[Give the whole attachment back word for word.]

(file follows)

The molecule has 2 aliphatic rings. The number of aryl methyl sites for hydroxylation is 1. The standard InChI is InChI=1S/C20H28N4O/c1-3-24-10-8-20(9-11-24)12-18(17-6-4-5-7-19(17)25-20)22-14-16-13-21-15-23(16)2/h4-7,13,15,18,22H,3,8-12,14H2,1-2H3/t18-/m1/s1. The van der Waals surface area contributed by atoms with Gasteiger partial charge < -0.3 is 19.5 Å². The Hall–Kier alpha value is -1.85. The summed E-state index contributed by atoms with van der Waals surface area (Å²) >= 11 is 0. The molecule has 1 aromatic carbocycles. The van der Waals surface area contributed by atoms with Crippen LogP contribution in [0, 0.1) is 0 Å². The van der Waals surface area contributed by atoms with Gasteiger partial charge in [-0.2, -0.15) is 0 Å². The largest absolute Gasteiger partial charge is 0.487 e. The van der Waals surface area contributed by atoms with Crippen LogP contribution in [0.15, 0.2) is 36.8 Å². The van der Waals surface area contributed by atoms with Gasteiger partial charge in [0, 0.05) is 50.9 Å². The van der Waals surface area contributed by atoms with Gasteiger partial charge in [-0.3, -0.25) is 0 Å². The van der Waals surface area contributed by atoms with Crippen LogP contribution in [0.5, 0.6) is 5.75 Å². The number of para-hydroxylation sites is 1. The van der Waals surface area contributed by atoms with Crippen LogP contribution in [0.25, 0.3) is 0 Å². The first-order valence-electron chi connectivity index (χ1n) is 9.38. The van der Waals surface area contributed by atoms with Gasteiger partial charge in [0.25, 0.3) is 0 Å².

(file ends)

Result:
The molecule has 2 aliphatic rings. The number of aryl methyl sites for hydroxylation is 1. The standard InChI is InChI=1S/C20H28N4O/c1-3-24-10-8-20(9-11-24)12-18(17-6-4-5-7-19(17)25-20)22-14-16-13-21-15-23(16)2/h4-7,13,15,18,22H,3,8-12,14H2,1-2H3/t18-/m1/s1. The van der Waals surface area contributed by atoms with Gasteiger partial charge < -0.3 is 19.5 Å². The Hall–Kier alpha value is -1.85. The summed E-state index contributed by atoms with van der Waals surface area (Å²) >= 11 is 0. The molecule has 1 aromatic carbocycles. The van der Waals surface area contributed by atoms with Crippen LogP contribution in [0, 0.1) is 0 Å². The van der Waals surface area contributed by atoms with Gasteiger partial charge in [-0.2, -0.15) is 0 Å². The largest absolute Gasteiger partial charge is 0.487 e. The van der Waals surface area contributed by atoms with Crippen LogP contribution in [0.15, 0.2) is 36.8 Å². The van der Waals surface area contributed by atoms with Gasteiger partial charge in [0, 0.05) is 50.9 Å². The van der Waals surface area contributed by atoms with Gasteiger partial charge in [-0.3, -0.25) is 0 Å². The van der Waals surface area contributed by atoms with Crippen LogP contribution in [0.5, 0.6) is 5.75 Å². The number of para-hydroxylation sites is 1. The van der Waals surface area contributed by atoms with Crippen LogP contribution in [0.25, 0.3) is 0 Å². The first-order valence-electron chi connectivity index (χ1n) is 9.38. The van der Waals surface area contributed by atoms with Gasteiger partial charge in [0.25, 0.3) is 0 Å².